The Eras of Oregon Film

Oregon’s place in the film industry goes all the way back to the silent film era with such films as “The Fisherman’s Bride” (produced in Astoria). Oregon went on to host several silent film studios ahead of Southern California.

In 1926, Buster Keaton arrived in Cottage Grove to make his seminal film, “The General.” F.W. Murnau chose the environs of the small town of Athena in Eastern Oregon in 1929 to make “City Girl.”

From the 1940s through the next few decades, numerous westerns were shot in the central high desert and scenic areas of eastern Oregon – John Wayne in “Rooster Cogburn,” Jimmy Stewart in “Bend of the River” and Kirk Douglas in “The Way West” and the musical “Paint Your Wagon” with Clint Eastwood.

During the 1970s the mid-Willamette Valley and the Central Oregon Coast saw a resurgence of independent filmmakers making dramatic films like “Five Easy Pieces,” “Sometimes a Great Notion” and “Drive, He Said” and they created a whole new sub-genre of filmmaking. While in Portland auteurs like Gus Van Sant started off with films like “Mala Noche.”

Studio projects have always been central to Oregon’s production landscape, especially in the 1980s, and films like “The Goonies,” “Animal House” and “Stand by Me” still bring many set-jetting tourists into the state. “Kindergarten Cop” and “Short Circuit” further established Astoria as a popular backdrop for a wide variety of films.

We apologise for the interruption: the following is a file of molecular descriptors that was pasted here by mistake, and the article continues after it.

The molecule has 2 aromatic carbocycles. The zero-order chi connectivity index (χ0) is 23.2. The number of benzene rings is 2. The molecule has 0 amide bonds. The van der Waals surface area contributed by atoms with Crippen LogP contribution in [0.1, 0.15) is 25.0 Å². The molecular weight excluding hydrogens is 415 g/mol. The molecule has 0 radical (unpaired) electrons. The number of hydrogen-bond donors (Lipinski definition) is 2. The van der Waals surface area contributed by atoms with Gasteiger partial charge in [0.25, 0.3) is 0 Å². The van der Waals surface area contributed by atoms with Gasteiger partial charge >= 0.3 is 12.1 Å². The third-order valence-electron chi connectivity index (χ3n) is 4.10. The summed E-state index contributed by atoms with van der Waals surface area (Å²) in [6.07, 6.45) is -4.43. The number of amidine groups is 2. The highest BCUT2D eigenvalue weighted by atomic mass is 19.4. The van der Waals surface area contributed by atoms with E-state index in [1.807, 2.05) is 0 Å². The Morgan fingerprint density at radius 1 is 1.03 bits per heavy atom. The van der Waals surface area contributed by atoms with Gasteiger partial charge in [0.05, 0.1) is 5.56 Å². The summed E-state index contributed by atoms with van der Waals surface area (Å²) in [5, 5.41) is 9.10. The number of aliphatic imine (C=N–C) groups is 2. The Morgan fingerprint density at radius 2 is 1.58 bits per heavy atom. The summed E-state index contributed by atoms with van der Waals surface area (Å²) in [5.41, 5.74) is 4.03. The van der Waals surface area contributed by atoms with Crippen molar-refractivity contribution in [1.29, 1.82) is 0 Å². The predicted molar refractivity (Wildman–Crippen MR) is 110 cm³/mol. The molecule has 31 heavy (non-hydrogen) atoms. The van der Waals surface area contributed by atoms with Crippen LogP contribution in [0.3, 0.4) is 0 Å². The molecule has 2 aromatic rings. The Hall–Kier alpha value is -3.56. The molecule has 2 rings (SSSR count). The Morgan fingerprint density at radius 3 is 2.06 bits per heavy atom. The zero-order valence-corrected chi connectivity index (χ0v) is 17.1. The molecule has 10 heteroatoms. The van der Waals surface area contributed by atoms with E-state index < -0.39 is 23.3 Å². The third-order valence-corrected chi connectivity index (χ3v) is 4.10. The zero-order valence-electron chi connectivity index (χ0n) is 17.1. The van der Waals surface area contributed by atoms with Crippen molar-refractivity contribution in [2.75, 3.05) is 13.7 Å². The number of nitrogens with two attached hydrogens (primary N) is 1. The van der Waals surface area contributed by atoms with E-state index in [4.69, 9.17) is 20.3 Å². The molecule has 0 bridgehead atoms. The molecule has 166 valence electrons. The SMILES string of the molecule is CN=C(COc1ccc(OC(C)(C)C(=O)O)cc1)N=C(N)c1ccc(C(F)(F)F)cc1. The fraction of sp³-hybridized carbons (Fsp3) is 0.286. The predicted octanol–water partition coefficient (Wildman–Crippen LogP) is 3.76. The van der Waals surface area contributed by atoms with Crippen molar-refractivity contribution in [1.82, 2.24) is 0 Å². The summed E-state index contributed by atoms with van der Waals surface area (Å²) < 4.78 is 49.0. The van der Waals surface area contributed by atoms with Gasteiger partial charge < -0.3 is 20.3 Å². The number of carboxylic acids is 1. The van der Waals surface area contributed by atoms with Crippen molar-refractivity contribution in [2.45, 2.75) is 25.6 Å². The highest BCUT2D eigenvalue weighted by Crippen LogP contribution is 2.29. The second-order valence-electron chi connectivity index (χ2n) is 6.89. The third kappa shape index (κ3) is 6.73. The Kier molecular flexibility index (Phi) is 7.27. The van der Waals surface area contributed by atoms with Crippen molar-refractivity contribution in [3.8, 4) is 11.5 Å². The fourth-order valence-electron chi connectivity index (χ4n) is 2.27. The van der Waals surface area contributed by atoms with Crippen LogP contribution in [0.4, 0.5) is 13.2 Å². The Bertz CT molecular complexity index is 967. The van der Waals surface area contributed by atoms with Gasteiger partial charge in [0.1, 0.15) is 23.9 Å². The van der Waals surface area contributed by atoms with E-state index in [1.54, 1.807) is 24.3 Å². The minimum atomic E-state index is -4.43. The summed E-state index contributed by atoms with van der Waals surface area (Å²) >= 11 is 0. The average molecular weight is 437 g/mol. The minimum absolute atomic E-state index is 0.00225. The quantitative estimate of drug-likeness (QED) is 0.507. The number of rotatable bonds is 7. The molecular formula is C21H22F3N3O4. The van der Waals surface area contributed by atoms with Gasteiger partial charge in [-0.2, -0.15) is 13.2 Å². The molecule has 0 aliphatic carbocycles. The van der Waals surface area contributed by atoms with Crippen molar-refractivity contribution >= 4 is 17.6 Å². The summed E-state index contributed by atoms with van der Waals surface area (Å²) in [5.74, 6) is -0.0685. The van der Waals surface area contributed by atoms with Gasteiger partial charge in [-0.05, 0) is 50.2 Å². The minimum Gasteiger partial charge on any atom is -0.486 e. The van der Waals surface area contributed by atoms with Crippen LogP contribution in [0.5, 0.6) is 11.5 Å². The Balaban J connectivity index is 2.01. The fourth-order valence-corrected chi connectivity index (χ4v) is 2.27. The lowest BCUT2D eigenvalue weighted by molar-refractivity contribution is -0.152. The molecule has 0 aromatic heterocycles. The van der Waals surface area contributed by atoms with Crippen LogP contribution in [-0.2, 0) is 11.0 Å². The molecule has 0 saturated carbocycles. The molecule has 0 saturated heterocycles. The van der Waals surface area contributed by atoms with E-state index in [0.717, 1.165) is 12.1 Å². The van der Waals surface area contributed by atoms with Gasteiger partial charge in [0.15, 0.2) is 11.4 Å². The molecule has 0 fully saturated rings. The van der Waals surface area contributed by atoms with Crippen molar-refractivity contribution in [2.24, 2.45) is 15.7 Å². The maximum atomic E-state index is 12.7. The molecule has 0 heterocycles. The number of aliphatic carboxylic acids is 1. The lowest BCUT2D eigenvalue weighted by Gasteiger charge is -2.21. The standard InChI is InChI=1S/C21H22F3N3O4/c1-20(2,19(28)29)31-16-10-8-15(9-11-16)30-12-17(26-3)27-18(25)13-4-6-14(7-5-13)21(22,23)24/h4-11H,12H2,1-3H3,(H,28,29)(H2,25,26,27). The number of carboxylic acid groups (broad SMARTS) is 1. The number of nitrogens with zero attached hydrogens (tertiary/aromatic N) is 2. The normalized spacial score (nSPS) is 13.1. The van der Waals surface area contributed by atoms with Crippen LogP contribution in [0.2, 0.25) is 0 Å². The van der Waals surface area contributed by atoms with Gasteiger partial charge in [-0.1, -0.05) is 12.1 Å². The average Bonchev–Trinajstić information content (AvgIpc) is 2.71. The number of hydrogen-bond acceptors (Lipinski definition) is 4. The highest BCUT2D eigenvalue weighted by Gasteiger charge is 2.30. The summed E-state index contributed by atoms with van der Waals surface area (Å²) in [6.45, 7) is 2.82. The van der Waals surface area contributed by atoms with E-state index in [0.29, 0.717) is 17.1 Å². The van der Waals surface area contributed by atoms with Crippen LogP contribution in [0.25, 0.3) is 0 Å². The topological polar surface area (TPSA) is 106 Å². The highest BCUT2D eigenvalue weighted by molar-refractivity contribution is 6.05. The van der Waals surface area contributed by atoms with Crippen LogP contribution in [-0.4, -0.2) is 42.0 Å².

More recently, Oregon has played host to several filmmakers who have utilized the state as something of a residency – both literally and figuratively. This includes Gus Van Sant and films like “Drugstore Cowboy,” “My Own Private Idaho” and “Even Cowgirls Get the Blues,” and Kelly Reichardt and her collaboration with Portland-based writer Jonathan Raymond on films like “Showing Up,” “Meek’s Cut Off” and “First Cow,” as well as other vanguard filmmakers that call the state home – including Todd Haynes and James Ivory.

Oregon’s animation industry traces its roots to circa 1975 with an Oscar win for the animated short film “Closed Mondays” by Bob Gardiner and Will Vinton. This was the beginning of a homegrown industry that created award-winning features like “Coraline,” “Kubo & The Two Strings” and “Guillermo del Toro’s Pinocchio.”

Portland has been home to several larger and popular television series such as “Grimm,” “The Librarians,” “Shrill” and the always self-effacing and eponymous “Portlandia.”

Oregon Film 50th Anniversary Trailer (2018)